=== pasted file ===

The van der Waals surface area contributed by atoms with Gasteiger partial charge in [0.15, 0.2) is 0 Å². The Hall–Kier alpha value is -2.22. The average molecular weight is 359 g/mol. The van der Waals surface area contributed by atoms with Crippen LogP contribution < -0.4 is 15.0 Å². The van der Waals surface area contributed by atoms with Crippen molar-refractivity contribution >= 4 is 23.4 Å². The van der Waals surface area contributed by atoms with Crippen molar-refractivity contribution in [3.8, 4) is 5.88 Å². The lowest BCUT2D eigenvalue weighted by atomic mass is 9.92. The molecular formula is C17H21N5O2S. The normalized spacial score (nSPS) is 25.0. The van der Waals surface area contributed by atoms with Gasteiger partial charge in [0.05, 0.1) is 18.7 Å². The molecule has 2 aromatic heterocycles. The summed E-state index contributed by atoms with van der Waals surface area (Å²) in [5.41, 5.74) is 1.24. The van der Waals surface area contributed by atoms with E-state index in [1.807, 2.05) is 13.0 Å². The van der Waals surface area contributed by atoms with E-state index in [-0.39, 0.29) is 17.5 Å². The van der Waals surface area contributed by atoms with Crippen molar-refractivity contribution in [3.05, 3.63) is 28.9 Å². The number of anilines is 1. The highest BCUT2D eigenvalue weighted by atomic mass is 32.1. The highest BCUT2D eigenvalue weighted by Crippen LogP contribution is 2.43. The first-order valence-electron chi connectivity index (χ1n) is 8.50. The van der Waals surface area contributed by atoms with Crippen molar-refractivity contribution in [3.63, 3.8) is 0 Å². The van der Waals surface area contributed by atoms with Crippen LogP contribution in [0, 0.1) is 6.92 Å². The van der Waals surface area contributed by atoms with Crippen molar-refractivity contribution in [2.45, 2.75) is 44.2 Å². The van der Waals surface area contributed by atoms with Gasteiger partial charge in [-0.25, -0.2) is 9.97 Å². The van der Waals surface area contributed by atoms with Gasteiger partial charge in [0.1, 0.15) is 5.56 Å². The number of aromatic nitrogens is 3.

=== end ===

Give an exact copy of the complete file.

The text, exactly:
The van der Waals surface area contributed by atoms with Gasteiger partial charge in [0.15, 0.2) is 0 Å². The Hall–Kier alpha value is -2.22. The average molecular weight is 359 g/mol. The van der Waals surface area contributed by atoms with Crippen LogP contribution < -0.4 is 15.0 Å². The van der Waals surface area contributed by atoms with Crippen molar-refractivity contribution >= 4 is 23.4 Å². The van der Waals surface area contributed by atoms with Crippen molar-refractivity contribution in [3.8, 4) is 5.88 Å². The lowest BCUT2D eigenvalue weighted by atomic mass is 9.92. The molecular formula is C17H21N5O2S. The normalized spacial score (nSPS) is 25.0. The van der Waals surface area contributed by atoms with Gasteiger partial charge in [0.05, 0.1) is 18.7 Å². The molecule has 2 aromatic heterocycles. The summed E-state index contributed by atoms with van der Waals surface area (Å²) in [5.41, 5.74) is 1.24. The van der Waals surface area contributed by atoms with E-state index in [1.807, 2.05) is 13.0 Å². The van der Waals surface area contributed by atoms with E-state index in [-0.39, 0.29) is 17.5 Å². The van der Waals surface area contributed by atoms with Crippen molar-refractivity contribution in [3.05, 3.63) is 28.9 Å². The number of anilines is 1. The highest BCUT2D eigenvalue weighted by atomic mass is 32.1. The highest BCUT2D eigenvalue weighted by Crippen LogP contribution is 2.43. The first-order valence-electron chi connectivity index (χ1n) is 8.50. The van der Waals surface area contributed by atoms with Crippen molar-refractivity contribution in [3.63, 3.8) is 0 Å². The van der Waals surface area contributed by atoms with Crippen LogP contribution in [0, 0.1) is 6.92 Å². The van der Waals surface area contributed by atoms with Crippen molar-refractivity contribution in [2.45, 2.75) is 44.2 Å². The van der Waals surface area contributed by atoms with Gasteiger partial charge in [-0.25, -0.2) is 9.97 Å². The van der Waals surface area contributed by atoms with Gasteiger partial charge in [0.1, 0.15) is 5.56 Å². The number of aromatic nitrogens is 3.